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Asia shares a patchwork of climate goals: 5 things to know

Countries unite to reduce emissions but targets are difficult to compare

World leaders appear on a video screen during a virtual Climate Summit with world leaders in the East Room at the White House in Washington, April 23, 2021.    © Reuters

TOKYO -- As world leaders gathered for a virtual climate summit hosted by the U.S., Asian countries -- which account for more than half of global carbon dioxide emissions as a region -- expressed their commitments to fighting the existential threat of global warming, albeit in different ways.

Japan set a new target for its greenhouse gas emissions by 2030, while South Korean leader Moon Jae-in reportedly said he would also raise the reduction target later this year. Chinese President Xi Jinping, joining the conference despite the ongoing tensions with the U.S., reaffirmed China's goal to peak carbon emissions by 2030.

National goals come in a variety of percentages and base years, making them difficult to compare. While the long-term commitments by many countries to achieve net-zero greenhouse gas emissions around midcentury sounds compelling, the test will be their actual actions by 2030.

Here are five things to know about Asia's 2030 climate targets.

What are the 2030 targets set by Asian countries?

Japanese Prime Minister Yoshihide Suga said on Thursday that the country will set a new target to reduce greenhouse gas emissions 46% by 2030 from 2013 levels. South Korea currently has a goal to reduce 24.4% of greenhouse gas emissions from 2017, though Moon said he would raise the commitment. Both countries have committed to achieving carbon neutrality by 2050.

Xi said in December that China will reduce over 65% of its carbon dioxide emissions per unit of GDP by 2030 from its 2005 level. He also said non-fossil fuels would make up about 25% of total primary energy consumption, forest stock volume would increase by 6 billion cubic meters, and installed capacity of wind and solar power would reach over 1.2 billion kilowatts.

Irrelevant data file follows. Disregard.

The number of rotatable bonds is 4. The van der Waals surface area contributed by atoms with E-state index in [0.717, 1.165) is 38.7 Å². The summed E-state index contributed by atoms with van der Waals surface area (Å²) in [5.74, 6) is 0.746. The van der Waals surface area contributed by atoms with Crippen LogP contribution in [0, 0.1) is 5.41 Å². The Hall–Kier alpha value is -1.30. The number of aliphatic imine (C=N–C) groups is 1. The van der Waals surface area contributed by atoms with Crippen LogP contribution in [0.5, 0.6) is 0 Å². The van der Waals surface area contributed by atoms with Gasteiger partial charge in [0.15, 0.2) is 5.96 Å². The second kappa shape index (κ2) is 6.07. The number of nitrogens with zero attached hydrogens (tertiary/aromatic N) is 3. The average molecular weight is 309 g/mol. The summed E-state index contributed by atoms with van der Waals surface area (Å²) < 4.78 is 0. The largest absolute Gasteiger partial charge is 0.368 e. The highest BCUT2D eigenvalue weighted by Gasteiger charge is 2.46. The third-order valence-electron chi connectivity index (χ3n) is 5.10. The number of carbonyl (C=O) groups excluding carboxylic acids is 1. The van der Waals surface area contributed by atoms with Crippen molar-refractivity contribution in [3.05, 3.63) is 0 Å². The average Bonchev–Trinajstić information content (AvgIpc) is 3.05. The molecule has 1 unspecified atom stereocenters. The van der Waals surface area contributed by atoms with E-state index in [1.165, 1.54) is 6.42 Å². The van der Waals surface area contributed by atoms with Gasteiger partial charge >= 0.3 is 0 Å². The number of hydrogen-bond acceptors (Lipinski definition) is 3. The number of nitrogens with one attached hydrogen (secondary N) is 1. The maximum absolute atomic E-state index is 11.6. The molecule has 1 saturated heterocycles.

Under its goal submitted in 2016, India aims to reduce emissions intensity of its GDP by 33% to 35% by 2030 from the 2005 level. Other targets includes creating a "carbon sink," equivalent to 2.5 to 3 billion tons of carbon dioxide, through additional planting of forests, which absorb the greenhouse gas from the atmosphere.

Indonesia's current goal is to reduce 29% of greenhouse gas emissions against the business-as-usual scenario (BAU) by 2030, which was projected to be approximately 2,869 gigatons of equivalent carbon dioxide when the goal was submitted in 2016. One gigaton equals 1 billion tons.

Vietnam aims to reduce greenhouse gas emissions by 9% compared with BAU in 2030 with domestic resources. It suggests the goal could be raised up to 27% with international support.

Elsewhere in Southeast Asia, Thailand targets a 20% greenhouse gas reduction compared with BAU by 2030, or possibly 25% with "adequate and enhanced access to technology development and transfer, financial resources and capacity building support."

Why are countries allowed to set up different types of goals?

Under the Paris Agreement in 2015, signatories pledged to keep the rise in global temperature below 2 C from preindustrial levels, or close to 1.5 degrees. Countries were required to submit their commitments in the form of Nationally Determined Contributions (NDC) and revise them over time.

Unlike the Kyoto Protocol in 1997, there is no punishment for countries that fail to achieve NDC reduction targets. But unlike Kyoto, which only applied to developed countries, the Paris Agreement managed to make both developed and developing countries commit to make contributions.